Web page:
“We are invited to recognize that the full truth is ahead of us, not already possessed, and that the best way to enter into it is together, ready to be surprised.”
His emphasis on the role of the Holy Spirit is dynamic, creative, and inspiring. Reflecting on the challenge of living, he writes:
Without a ready-made script, we all have to improvise. But what feeds into our improvisations?
We have been given a mind, will, body, and Spirit-dwelling heart to improvise in life. This is liberating, exciting, wonderfully human. We improvise every day but under what influence?
Ford notes that the characters who grip us most, return to over and over, will build into our consciousness and shape our character. Some of these may be literary or distant; others should be close and incarnate–friends. His use of imagery like knots, scripts, and poetic lines are formative for the reader and a good reminder how important it is for Christians, of all people, to engage the imagination.
Unfortunately, Ford imagines some things that aren’t there. Some of his exegetical work is questionable, leading to unorthodox theological conclusions. For instance, he tries to make the case that God can be called by feminine or masculine terms since the tetragrammaton, YHWH, is neuter. While it is true that God both affirms and transcends gender, taking liberties to call him by unrevealed feminine names such as “Motherhood” is a stretch.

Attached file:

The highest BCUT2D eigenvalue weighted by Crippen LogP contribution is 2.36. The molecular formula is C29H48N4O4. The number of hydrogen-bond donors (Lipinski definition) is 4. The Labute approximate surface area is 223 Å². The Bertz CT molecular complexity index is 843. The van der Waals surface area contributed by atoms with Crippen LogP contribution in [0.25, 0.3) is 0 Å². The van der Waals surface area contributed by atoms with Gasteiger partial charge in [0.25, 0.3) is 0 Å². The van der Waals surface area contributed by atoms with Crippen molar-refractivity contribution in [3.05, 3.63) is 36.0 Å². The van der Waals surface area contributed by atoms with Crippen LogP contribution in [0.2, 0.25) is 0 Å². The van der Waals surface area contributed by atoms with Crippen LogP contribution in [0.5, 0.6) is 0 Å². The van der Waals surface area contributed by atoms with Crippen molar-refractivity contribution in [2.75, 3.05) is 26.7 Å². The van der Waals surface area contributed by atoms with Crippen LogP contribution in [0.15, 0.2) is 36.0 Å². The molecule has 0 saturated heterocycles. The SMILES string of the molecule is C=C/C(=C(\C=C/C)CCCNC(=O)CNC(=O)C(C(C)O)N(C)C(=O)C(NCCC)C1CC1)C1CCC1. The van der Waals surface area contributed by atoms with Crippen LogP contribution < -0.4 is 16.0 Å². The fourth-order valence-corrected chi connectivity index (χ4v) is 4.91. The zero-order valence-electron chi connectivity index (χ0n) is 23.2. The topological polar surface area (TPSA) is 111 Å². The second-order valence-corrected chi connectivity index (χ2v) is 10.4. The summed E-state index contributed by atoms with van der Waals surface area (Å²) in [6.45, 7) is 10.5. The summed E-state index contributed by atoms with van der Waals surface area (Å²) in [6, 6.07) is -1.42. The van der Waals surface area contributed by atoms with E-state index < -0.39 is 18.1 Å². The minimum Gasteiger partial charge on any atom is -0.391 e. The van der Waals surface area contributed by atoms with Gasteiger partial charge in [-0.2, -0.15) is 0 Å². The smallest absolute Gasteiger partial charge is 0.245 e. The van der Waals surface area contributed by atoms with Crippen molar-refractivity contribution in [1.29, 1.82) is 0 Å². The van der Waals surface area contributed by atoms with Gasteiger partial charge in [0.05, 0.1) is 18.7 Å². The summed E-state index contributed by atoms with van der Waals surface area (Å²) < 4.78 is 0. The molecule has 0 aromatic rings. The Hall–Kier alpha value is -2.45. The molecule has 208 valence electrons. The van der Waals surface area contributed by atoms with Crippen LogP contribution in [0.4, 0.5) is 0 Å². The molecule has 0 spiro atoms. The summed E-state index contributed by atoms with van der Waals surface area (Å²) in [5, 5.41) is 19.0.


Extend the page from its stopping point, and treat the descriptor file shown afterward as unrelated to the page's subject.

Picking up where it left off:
Nevertheless, Ford’s call to relate to God in more creative ways is a good challenge. After all, in Scripture we see God described as light, flower, tree, mountain, dove, wind, and so on. There is so much more to God than our tight theological description allow.
I recently shared a few thoughts on how to avoid burnout and promised to follow up by sharing some insights from Clay Werner’s very good book On the Brink: Grace for Burned-out Pastors. Before I do that, just a word on burnout as we move toward coming back.
What is Burnout?
The word “burnout” is often overused to justify not serving in the local church, while a person runs full throttle pursuing hobbies and extra work. A church member might say, “I just can’t serve in the kids ministry; I’m burned out.” A pastor may blame church expectations and ministry demands. He may say, “I can’t do it any more. I can’t lead these people; they expect too much. I fried.” But why are we fried?
Generic burnout isn’t a good enough reason to not serve or lead. We need to peel back the layers. What does “burnout” mean? Cessation from serving won’t cure it. It runs deeper. Here’s a provisional description of why:
Burnout is an emotional, psychological, and physical experience of utter weakness and inadequacy unmatched by a corresponding sense of spiritual weakness.
Ministry is Humanly Impossible
Typically, the principle issue behind burnout isn’t “ministry” but how you get ministry done. Doing it in our own strength is destined to burn out, like a fuse that has only so much length.
Ministry is humanly impossible, by design.
We are not enough; God is more than enough. We lack power to change; God is full of power and grace to change us. As a result, any kind of ministry or work done in our own strength will eventually deplete us. We need an alternate strength.
Burly Peter tells us, “whoever serves, as one who serves by the strength that God supplies—in order that in everything God may be glorified through Jesus Christ” (1 Pet. 4:11). If we serve in the strength that we supply, we get the credit and the burnout. If we serve in the strength that God supplies, we get the grace and he gets the glory.